We are seeking views from stakeholders on our proposed framework for assessing whether conditions are in place for effective competition in the domestic energy retail market. This is for the purpose of recommending to the Secretary of State whether or not the cap on default and standard variable tariffs should remain in place, as required under the Domestic Gas and Electricity (Tariff Cap) Act 2018.
The cap was introduced because the retail energy market was not working well for all consumers. Consumers on default and standard variable tariffs were paying substantially more than those who shopped around for fixed tariff deals. To protect these consumers, the government passed legislation in 2018 for a temporary cap on default and standard variable tariffs. This cap was introduced by Ofgem in January 2019. Alongside this, the government and Ofgem are working towards structural reforms to improve the competitive process in the domestic retail market and outcomes for energy consumers.
With the cap on default tariffs now in place, the Domestic Gas and Electricity (Tariff Cap) Act 2018 requires Ofgem to review whether conditions are in place for effective competition for domestic supply contracts. This review must be published by 31 August 2020 and include a recommendation on whether the cap should remain in place for 2021 or be removed. The Secretary of State will consider this review and make a decision by 31 October 2020. If the default tariff cap is extended into 2021, the process will be repeated in 2021; if the cap is extended into 2022 the exercise will be repeated for a final time in 2022 as the cap will cease to have effect at the end of 2023.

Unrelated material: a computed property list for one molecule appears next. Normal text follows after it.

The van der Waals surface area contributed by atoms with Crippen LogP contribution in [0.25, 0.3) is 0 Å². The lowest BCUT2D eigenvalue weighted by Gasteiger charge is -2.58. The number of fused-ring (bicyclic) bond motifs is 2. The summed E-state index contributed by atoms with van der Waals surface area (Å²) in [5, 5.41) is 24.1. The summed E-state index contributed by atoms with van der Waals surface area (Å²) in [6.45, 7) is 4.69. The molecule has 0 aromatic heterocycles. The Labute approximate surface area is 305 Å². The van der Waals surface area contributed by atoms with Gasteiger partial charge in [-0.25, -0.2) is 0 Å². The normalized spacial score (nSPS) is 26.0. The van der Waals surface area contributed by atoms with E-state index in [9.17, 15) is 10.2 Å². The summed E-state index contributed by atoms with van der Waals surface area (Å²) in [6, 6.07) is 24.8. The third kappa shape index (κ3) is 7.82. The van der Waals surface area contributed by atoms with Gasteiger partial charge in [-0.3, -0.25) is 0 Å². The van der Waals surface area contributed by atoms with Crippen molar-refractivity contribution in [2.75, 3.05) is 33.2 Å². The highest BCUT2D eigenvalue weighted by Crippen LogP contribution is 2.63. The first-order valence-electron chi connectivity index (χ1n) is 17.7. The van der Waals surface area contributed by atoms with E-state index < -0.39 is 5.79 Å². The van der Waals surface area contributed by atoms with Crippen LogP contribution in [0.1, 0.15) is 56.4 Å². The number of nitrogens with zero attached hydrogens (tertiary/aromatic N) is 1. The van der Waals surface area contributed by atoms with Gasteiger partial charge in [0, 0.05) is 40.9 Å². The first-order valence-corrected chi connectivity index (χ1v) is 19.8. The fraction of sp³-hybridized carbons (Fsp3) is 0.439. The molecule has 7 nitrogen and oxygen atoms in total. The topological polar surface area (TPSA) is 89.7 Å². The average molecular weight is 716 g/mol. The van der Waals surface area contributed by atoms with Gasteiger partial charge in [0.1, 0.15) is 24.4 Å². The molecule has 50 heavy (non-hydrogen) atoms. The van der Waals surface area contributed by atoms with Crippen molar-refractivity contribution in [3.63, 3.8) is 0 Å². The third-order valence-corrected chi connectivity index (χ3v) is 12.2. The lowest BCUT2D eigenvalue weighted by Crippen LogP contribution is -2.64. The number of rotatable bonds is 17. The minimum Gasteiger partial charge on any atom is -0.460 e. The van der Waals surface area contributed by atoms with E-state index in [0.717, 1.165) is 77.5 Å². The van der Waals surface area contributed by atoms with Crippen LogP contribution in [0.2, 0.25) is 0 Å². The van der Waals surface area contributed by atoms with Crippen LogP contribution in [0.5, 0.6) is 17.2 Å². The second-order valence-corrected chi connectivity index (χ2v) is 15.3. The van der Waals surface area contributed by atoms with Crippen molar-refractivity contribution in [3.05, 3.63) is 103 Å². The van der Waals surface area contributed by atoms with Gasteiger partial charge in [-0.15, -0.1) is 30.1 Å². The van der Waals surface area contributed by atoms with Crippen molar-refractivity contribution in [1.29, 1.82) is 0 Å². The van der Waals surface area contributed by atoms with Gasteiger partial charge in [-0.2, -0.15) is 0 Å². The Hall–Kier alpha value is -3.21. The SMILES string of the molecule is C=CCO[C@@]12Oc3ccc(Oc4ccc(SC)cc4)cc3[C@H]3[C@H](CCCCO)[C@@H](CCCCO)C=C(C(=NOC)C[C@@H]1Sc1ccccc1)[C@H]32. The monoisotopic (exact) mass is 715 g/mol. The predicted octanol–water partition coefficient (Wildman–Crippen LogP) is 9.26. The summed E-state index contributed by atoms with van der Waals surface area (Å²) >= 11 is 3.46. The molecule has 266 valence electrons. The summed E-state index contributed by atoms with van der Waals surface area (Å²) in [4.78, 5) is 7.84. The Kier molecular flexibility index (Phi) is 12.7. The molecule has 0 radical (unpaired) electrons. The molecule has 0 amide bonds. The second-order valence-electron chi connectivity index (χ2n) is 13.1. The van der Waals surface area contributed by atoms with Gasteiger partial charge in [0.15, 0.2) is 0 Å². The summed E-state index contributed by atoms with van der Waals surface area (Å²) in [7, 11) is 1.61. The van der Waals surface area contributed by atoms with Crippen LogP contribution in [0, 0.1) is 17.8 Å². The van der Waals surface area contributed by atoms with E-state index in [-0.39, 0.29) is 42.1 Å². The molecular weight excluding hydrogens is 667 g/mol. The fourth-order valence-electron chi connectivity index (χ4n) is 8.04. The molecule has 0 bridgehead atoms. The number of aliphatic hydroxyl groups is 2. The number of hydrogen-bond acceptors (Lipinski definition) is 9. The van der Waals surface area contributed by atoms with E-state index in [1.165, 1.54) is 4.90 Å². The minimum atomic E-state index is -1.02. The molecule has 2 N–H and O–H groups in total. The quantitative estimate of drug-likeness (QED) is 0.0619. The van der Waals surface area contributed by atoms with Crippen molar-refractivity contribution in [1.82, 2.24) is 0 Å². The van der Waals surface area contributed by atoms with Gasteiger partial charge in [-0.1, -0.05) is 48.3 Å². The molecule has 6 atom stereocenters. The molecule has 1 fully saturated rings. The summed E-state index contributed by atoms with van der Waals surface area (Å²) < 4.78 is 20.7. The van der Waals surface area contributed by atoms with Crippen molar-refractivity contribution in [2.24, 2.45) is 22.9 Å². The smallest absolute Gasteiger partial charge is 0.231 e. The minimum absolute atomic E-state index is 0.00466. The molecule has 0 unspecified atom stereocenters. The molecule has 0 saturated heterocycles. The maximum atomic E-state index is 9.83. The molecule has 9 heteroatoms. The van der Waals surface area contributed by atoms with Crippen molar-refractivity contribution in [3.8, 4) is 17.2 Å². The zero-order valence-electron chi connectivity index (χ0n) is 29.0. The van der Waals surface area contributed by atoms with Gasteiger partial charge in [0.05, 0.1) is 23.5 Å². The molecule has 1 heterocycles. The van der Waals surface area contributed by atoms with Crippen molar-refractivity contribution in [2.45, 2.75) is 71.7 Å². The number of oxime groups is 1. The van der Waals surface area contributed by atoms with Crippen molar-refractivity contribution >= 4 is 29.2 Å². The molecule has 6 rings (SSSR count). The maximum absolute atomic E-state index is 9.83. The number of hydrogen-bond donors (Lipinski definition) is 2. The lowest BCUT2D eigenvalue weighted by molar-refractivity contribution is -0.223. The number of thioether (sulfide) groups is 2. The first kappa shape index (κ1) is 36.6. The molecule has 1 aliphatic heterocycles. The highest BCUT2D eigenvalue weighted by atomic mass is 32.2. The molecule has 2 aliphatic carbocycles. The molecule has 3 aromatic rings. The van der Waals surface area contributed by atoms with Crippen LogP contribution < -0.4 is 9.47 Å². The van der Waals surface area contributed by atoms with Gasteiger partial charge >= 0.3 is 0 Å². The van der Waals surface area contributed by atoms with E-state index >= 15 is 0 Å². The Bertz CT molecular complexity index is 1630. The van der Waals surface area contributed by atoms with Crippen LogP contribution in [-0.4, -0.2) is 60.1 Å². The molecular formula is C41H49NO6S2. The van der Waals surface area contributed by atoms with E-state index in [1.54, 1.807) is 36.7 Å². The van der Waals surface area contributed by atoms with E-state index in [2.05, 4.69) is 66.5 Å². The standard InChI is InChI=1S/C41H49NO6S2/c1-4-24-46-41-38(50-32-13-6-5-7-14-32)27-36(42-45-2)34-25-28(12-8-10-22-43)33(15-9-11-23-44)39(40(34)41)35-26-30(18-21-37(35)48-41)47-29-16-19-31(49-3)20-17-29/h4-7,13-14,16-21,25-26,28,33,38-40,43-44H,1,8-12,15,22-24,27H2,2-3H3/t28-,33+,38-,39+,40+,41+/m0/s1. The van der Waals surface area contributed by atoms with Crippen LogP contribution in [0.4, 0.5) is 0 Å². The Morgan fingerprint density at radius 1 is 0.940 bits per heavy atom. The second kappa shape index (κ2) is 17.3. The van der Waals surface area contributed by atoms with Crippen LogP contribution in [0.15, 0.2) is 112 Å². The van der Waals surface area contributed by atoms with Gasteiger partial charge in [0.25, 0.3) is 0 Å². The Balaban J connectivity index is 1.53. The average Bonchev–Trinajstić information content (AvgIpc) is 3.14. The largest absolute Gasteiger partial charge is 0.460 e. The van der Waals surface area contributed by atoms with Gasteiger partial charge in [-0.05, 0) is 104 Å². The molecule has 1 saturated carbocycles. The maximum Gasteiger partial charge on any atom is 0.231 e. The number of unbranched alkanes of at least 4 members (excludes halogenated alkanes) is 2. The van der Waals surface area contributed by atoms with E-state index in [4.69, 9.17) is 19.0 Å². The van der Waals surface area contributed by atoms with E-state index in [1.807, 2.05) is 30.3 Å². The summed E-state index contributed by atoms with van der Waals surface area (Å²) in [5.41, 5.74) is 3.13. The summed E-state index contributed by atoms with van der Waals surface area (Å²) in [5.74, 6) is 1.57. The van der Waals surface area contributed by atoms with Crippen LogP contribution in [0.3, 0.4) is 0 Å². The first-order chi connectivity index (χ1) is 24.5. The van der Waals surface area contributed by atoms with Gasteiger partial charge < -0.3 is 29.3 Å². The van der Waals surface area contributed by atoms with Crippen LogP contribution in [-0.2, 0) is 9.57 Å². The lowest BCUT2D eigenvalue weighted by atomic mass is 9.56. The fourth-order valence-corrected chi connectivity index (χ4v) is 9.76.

This paper proposes a framework for making that assessment. We would welcome your views on it.
We plan to hold a workshop while the consultation is open, and details will be made available here shortly.